Unity provides the option to display real-time rendering statistics in the Game view, such as FPS, draw calls, VRAM usage, triangles and vertex counts. To display a Statistics overlay with real-time rendering information, go to the Game view and click the Stats button in the toolbar above the viewport. These statistics help you analyze and improve batching and GPU cost by indicating how many draw calls Unity issues and how many draw calls you save with batching.
The Statistics window is only available in the Game view.
For more detailed rendering statistics, open the rendering tab of the Profiler.
The rendering tab shows more details per frame.
In the above example, the empty Scene has 5 SetPass calls and issues 5 draw calls.
SetPass call count is crucial because it negatively impacts performance the higher it is. SetPass calls perform pipeline state changes under the hood. SetPass call count should be as low as possible.
Draw calls per-se are not necessarily problematic as long as the application is not CPU bound. This is because draw calls are executed on the render thread which runs on the CPU. Reduce the probability of being CPU bound by using multithreaded rendering.
For better performance, issue more draw calls with the same pipeline state than fewer draw calls with more changed states. Having many draw calls without a state change lets Unity write the draw commands to the command buffer directly, which is the fastest driver path. The fastest driver path enables Unity to put the indices for all collected draw calls into one buffer. Otherwise, Unity needs to split the data up into several buffers due to the state changes, which results in more store and load calls on the graphics memory due to multiple buffers.
Multithreaded rendering and graphics jobs often help to improve performance, but when debugging or profiling they can hinder you from seeing all relevant numbers. To identify issues easier, disable the setting when profiling graphics-specific. For detailed information, see the Optimizing Graphics in Unity guide.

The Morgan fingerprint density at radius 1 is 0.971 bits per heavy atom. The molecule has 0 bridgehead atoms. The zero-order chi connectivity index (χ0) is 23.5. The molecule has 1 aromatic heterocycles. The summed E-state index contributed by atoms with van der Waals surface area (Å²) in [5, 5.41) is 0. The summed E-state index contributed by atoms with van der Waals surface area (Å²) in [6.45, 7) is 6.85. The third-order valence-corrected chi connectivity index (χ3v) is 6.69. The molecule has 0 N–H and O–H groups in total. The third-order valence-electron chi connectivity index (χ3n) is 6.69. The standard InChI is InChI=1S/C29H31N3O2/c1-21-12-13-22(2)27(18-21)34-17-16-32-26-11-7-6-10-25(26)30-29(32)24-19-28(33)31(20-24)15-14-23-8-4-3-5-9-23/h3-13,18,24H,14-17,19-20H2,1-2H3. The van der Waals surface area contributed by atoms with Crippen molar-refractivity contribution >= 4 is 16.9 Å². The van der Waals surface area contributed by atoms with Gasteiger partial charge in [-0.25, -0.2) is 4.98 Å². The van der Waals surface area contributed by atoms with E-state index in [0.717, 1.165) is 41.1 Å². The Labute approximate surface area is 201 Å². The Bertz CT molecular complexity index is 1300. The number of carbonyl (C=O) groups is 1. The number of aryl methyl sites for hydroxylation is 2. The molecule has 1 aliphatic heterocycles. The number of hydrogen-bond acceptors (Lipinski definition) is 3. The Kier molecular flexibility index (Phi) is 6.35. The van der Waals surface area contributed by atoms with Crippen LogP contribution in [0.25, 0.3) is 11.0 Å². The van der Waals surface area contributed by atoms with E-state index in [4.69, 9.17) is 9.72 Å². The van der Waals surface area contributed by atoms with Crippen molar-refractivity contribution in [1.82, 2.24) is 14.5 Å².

The Frame Debugger allows you to freeze playback on a single frame and step through individual events. This enables you to see how Unity constructs a Scene and identify optimization opportunities. It also shows GameObjects that render unnecessarily, and you can disable those GameObjects to reduce draw calls per-frame.
Note: The Frame Debugger does not show individual draw calls or state changes. Instead, it shows how Unity constructs a frame. The Frame Debugger also does not provide enough information about the draw call itself, such as matrices or vertex screen coordinates -- especially so on legacy Shaders (for example, Unlit/Texture). Only native GPU profilers show detailed draw call information, usually with timing information attached. The Frame Debugger can be very helpful in debugging pipeline problems or issues with batching, primarily when working with Unity UI. For more information, read the Unity Frame Debugger documentation.
Unity provides a specific render mode for viewing overdraw in a Scene. Please read more about overdraw and the overdraw view in the Optimizing Graphics in Unity guide.
This section describes a demo Project that demonstrates the use of the profiler API. The Project itself is available on Bitbucket, and more information is available in the Memory profiling documentation.
A snapshot of the Memory Profiler available on Bitbucket.
The tool tracks memory allocated by Unity's subsystems, and from user scripts only when using the IL2CPP back-end before Unity 2017.3. The Memory Profiler cannot track allocations from third-party tools using a custom allocator. As of 2017.3, the tool also supports tracking managed objects under the Mono scripting runtime.